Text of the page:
My name is Marie Claire Dusabe, I work for Rwanda Wildlife Conservation Association as Bat Project Coordinator to protect and conserve threatened bat species of Rwanda as well as their habitats. Prior to my work with bats, I worked on a number of different research projects about freshwater quality using macro-invertebrates diversity.
The first time I was called by the team working on RBIS asking me to share data I felt I was not interested because I could not understand why they need me to share my own data. I could not even think about creating time to organize data and share them. I had a bad perception toward data sharing; I was asking myself what if they do not recognize you as a data owner, what is even the role of giving them my data? I could really not giving value to the Biodiversity Information system they were telling me. One of the RBIS staff tried to explain to me the importance of sharing data and I had that mentality of not wanting to understand. I remember Mapendo is one of the RBIS staff, he is a friend of mine and a former classmate; he is the one who convinced me. However, by the time I saw the RBIS outside launched showing biodiversity data we have in Rwanda, I immediately realized how it is going to be easy to track the researches done on biodiversity in Rwanda, recognize the gaps, and access the available data as well as connecting with other researchers in Rwanda. That when I called the RBIS staff announcing to them that I am willing to share the second bunch of macro-invertebrates data I collected from Rusizi tributaries at the Rwandan side.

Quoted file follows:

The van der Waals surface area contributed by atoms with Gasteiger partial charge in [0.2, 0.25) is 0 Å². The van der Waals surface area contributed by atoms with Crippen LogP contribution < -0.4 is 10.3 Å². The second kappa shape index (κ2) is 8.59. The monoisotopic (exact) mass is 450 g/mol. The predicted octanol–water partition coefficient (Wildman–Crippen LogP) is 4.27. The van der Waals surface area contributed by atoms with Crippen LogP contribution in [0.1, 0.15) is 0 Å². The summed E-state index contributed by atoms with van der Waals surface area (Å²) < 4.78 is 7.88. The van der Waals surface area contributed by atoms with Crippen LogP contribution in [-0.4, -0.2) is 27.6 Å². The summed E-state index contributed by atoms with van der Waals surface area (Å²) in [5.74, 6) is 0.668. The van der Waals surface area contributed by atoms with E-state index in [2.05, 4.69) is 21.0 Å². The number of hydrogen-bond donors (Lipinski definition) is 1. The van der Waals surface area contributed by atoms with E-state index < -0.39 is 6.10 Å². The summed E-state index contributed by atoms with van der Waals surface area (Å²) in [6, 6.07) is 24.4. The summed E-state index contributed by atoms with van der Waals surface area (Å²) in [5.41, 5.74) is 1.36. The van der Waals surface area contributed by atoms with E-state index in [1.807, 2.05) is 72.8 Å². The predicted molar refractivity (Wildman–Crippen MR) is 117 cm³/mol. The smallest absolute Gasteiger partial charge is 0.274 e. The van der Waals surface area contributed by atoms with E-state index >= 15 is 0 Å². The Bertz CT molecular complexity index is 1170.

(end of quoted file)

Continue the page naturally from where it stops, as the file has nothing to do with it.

The networking among researchers of Rwanda is coming for us!! Now I know the easy way to access biodiversity data and their owners in Rwanda. That is the Rwanda Biodiversity Information System.